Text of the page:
4.24: Formal offers to settle
4.25: Acceptance of formal offer to settle
4.26: If costs are not dealt with in formal offer to settle
4.27: Status of formal offer to settle and acceptance
4.28: Confidentiality of formal offer to settle
4.29: Costs consequences of formal offer to settle
4.30: When this Division does not apply
5.34: Service of expert’s report
5.35: Sequence of exchange of experts’ reports
14.45: Application to admit new evidence

Case Summary

The Defendant appealed a Trial Decision awarding damages and costs to the Plaintiff. The Action arose from a motor vehicle accident that resulted in multiple injuries to the Plaintiff. The Plaintiff cross-appealed on costs.

One of the grounds of appeal was that the Trial Judge failed to consider relevant evidence by refusing to admit the medical reports of four medical practitioners. The Court of Appeal held that the Defendant failed to serve the medical reports with Form 25, pursuant to Rules 5.34 and 5.35, and the medical practitioners were not called as expert witnesses. Accordingly, this ground of appeal was dismissed.

The Plaintiff sought additional costs on the basis that the damages awarded at Trial were higher than the amount sought in an informal Settlement Offer. The Court of Appeal held that informal offers may have the same costs consequences as formal offers made pursuant to Rules 4.24 to 4.30, and that the Court must be guided by the principles embodied in those Rules. Those principles include the content of the offer and the timing for service, and that an offer to settle must be a genuine offer to settle a claim. The Court of Appeal found that the Plaintiff’s informal offer was not genuine, because it failed to propose settlement for the most contentious aspect of the Claim and was only open for two-and-a-half hours. This ground of appeal was dismissed.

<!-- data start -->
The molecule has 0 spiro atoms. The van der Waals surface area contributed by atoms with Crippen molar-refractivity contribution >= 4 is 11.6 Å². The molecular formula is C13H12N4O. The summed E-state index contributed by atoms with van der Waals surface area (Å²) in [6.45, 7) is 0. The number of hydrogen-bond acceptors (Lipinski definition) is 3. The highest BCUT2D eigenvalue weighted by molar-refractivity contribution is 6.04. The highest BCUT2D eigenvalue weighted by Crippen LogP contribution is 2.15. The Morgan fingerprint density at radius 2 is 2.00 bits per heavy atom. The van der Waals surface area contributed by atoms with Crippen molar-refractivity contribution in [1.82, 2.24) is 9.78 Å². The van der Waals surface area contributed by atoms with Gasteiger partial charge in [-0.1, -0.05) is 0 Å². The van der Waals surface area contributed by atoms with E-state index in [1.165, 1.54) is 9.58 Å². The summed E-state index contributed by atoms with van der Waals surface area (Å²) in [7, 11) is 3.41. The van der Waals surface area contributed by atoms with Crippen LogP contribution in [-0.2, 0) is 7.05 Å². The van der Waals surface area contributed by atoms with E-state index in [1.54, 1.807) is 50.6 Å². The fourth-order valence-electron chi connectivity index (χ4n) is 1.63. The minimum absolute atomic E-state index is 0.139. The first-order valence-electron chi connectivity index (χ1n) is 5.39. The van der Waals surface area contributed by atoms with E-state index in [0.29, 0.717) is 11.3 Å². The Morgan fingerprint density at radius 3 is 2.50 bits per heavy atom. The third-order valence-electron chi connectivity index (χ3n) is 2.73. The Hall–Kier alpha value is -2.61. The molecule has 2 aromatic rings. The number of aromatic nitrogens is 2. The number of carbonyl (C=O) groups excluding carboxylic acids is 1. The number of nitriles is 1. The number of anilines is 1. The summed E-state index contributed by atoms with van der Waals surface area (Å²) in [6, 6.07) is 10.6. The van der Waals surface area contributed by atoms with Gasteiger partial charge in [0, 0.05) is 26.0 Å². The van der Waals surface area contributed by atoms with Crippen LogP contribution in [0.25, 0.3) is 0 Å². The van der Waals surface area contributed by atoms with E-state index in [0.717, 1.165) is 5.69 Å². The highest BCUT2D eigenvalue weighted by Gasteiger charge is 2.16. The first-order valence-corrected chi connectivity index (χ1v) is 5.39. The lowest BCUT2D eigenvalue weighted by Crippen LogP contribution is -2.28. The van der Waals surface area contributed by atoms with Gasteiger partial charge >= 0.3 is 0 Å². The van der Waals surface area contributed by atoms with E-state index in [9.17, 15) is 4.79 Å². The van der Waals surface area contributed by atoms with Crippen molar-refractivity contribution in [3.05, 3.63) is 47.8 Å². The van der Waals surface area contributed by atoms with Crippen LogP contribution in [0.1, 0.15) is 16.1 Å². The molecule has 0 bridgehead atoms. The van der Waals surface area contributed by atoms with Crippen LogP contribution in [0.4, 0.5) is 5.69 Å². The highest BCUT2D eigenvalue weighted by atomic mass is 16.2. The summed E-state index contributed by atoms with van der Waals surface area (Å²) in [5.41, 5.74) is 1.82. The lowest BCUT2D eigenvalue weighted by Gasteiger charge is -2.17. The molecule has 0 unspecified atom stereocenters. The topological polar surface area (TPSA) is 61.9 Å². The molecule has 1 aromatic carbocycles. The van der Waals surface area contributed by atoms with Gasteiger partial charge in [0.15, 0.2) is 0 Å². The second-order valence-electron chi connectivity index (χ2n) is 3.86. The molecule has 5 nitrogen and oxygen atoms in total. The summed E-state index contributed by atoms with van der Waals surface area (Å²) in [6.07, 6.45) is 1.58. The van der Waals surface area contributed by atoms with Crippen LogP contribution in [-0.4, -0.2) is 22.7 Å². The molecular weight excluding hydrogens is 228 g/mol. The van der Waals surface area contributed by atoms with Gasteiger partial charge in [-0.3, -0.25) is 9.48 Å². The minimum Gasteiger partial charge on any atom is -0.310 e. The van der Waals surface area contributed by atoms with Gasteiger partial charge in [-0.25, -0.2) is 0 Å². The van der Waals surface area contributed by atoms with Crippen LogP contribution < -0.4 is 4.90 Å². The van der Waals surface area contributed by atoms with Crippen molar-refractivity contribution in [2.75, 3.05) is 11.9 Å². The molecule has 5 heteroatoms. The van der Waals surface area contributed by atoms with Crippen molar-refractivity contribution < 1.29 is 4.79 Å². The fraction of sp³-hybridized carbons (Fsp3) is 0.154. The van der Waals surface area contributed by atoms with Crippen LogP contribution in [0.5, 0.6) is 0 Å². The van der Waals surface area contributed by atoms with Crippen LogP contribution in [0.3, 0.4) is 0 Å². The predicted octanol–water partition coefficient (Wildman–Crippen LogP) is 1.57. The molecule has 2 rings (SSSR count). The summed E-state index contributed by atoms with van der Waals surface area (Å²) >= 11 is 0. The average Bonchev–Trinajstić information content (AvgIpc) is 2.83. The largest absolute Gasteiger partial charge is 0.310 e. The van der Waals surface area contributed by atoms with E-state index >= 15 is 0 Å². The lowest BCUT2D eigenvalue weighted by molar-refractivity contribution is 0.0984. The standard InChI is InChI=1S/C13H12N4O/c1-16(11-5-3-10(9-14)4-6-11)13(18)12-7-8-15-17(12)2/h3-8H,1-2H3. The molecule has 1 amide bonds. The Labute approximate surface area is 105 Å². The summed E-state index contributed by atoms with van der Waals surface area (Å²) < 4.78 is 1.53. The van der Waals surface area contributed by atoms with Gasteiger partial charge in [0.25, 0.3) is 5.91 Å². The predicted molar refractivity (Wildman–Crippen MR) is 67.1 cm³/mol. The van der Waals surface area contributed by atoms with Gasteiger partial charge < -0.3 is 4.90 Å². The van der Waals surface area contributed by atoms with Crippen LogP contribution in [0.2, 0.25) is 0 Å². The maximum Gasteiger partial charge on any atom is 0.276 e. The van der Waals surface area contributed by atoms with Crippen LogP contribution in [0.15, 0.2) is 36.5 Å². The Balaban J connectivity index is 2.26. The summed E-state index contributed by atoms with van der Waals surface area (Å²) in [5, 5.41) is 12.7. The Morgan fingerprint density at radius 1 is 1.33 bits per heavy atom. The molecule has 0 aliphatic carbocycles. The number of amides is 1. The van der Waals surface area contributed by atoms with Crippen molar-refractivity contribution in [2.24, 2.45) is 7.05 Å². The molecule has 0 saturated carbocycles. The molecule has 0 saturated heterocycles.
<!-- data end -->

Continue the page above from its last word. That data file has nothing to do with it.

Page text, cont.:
The Plaintiff also sought to admit new evidence, pursuant to Rule 14.45(1). The new evidence was an Affidavit sworn by the Plaintiff that appended excerpts from written submissions on costs, together with evidence relevant to the Trial Judge’s Costs Decision. The Trial Judge had only accepted written submissions on costs and did not accept additional evidence. The Court of Appeal found that the purpose of the Affidavit was to demonstrate factual errors in the Trial Judge’s decision. The Court found that while the Affidavit did not technically include new evidence as it existed at the time of Trial, the Affidavit satisfied the other requirements for the admission of new evidence. In particular, the Affidavit related to a decisive issue, was credible, and could be expected to affect the result.

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